November 29

Pinterest Is Now Officially Open For Business

By Danielle Gillette

It seems that Pinterest is quickly becoming the place to be online: it had 3.3 million unique visitors in October and it had 2000% more pageviews compared to June – that’s not a typo, that’s literally two thousandpercent, according to a recent comScore survey.

Brands have been on Pinterest all along, but last week Pinterest just launched Pinterest for Business. Now you can have a business account on the site, and Pinterest even offers examples of how other brands use their services for marketing to help spark some ideas.

If you’re planning on jumping into the pinning/re-pinning frenzy with a brand new business account, we have some helpful hints for you:

  • Wait – is my audience even there? This is absolutely the first thing to ask yourself before launching your brand’s Pinterest page. Judging by the demographics, the average Pinterest user is a female between the ages of 25 and 34. Popular topics on Pinterest include foodhome décorDIY crafts, and weddings. If there’s no Pinterest audience for your content, it probably isn’t worth your time.
  • If so, find out what they want. Observe what’s going on with the customer base you’re hoping to target on Pinterest. What kind of content do they pin? What do they find valuable? Once you know what they’re looking for, you can start to provide it to them with your Pinterest content.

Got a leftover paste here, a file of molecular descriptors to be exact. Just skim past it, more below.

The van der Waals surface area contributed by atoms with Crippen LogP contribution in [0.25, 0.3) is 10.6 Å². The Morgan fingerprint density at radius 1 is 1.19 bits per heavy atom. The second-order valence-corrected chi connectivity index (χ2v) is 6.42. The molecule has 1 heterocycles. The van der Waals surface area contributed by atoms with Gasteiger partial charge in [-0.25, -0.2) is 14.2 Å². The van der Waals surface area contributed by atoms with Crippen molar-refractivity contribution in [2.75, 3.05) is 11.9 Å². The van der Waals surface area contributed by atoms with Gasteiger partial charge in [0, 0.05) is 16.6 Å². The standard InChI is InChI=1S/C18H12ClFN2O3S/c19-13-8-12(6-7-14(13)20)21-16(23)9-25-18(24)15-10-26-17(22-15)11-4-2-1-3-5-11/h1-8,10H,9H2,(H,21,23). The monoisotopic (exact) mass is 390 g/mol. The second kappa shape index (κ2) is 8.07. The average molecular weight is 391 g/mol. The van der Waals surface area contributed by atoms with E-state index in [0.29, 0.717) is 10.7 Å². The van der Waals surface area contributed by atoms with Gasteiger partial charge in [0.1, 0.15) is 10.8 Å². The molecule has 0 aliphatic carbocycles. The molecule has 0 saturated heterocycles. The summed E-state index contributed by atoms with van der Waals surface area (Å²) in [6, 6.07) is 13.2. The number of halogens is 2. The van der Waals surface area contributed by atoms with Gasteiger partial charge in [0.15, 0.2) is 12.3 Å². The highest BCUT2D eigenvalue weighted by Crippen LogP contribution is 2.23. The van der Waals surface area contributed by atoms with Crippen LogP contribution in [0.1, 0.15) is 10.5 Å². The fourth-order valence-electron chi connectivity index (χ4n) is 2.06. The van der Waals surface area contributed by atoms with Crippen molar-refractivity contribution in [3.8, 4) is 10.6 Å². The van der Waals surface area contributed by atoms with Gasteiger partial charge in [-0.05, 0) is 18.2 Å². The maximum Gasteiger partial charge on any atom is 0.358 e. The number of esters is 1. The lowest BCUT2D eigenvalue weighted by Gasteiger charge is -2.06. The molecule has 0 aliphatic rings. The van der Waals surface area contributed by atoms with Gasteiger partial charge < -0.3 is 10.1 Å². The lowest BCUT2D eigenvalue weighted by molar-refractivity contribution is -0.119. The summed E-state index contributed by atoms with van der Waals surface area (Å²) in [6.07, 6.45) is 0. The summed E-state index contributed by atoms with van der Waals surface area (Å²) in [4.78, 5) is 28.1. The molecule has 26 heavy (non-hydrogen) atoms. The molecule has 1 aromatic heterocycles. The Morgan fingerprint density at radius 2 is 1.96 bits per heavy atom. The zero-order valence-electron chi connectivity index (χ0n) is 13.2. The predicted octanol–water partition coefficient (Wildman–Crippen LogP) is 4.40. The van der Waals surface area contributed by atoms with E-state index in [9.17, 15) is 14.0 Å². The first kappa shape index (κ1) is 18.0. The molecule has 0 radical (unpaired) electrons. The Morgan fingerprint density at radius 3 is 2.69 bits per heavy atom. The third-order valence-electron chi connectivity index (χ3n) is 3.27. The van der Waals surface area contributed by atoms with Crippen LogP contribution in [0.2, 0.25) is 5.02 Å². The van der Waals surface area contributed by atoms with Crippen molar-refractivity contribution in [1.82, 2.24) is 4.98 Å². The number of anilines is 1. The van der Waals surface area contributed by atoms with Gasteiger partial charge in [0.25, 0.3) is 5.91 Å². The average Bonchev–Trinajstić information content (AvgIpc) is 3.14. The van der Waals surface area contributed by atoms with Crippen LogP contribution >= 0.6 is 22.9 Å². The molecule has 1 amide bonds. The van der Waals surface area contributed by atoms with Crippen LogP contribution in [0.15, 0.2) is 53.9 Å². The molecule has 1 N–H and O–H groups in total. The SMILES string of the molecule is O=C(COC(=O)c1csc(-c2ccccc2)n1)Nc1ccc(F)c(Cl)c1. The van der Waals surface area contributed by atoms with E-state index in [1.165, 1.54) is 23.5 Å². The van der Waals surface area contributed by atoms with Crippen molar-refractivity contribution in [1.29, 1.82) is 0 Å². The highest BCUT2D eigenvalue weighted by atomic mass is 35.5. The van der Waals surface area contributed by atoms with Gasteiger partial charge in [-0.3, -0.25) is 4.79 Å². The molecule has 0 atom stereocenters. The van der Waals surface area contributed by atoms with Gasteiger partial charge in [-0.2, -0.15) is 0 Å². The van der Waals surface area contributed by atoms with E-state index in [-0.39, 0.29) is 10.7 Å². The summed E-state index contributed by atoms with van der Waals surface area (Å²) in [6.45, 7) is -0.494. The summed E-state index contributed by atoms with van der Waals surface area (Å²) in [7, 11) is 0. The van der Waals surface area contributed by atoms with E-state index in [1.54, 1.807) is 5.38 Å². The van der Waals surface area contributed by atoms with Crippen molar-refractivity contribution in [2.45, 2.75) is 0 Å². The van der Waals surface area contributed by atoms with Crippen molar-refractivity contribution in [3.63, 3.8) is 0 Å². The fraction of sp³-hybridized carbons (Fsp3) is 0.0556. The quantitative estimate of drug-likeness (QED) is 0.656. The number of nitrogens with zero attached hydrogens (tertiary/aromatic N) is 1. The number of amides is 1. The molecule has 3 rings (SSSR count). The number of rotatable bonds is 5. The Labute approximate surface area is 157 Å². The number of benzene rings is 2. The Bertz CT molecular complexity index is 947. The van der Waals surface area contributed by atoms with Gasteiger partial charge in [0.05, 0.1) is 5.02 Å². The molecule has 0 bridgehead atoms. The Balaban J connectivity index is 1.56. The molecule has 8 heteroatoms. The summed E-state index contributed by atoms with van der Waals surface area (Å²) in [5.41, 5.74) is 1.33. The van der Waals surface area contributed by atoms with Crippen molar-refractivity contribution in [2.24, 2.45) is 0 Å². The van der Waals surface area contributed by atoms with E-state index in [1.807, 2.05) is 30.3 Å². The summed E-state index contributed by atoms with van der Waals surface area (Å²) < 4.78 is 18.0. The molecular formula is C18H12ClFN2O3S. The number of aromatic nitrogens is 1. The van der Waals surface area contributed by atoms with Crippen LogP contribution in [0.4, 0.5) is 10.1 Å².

• Connect, connect, connect. Start adding Pinterest buttons to your website, your blog, whatever content you’re already putting out there for your brand. That way, when people see something they really like of yours, they can quickly and easily share it on their Pinterest board. Consider linking your Pinterest with your Facebook and Twitter accounts to spread your content across multiple social media channels.
  • Don’t forget the basics of content marketingMake sure you’re pinning and re-pinning content that’s relevant to your audience. Nobody likes a self-promoter. It’s absolutely okay to promote your products or services on Pinterest, but don’t make that all you ever pin. Share things that are relevant and interesting to your audience, even if it’s not directly related to you. Use keywords important to your brand, and always track the results of your Pinterest use.
  • It’s all about the visuals. As far as the actual content you should be pinning, Pinterest is an image-based site. So make sure your blog posts  and other website content have “pin-worthy” images within them. You can try mixing things up with pinned infographics or videos; they’re visuals too, after all.

What do you think of Pinterest as a new place for online marketing? Tell us here in the comments or tweet us your thoughts: @BlueWaveBuzz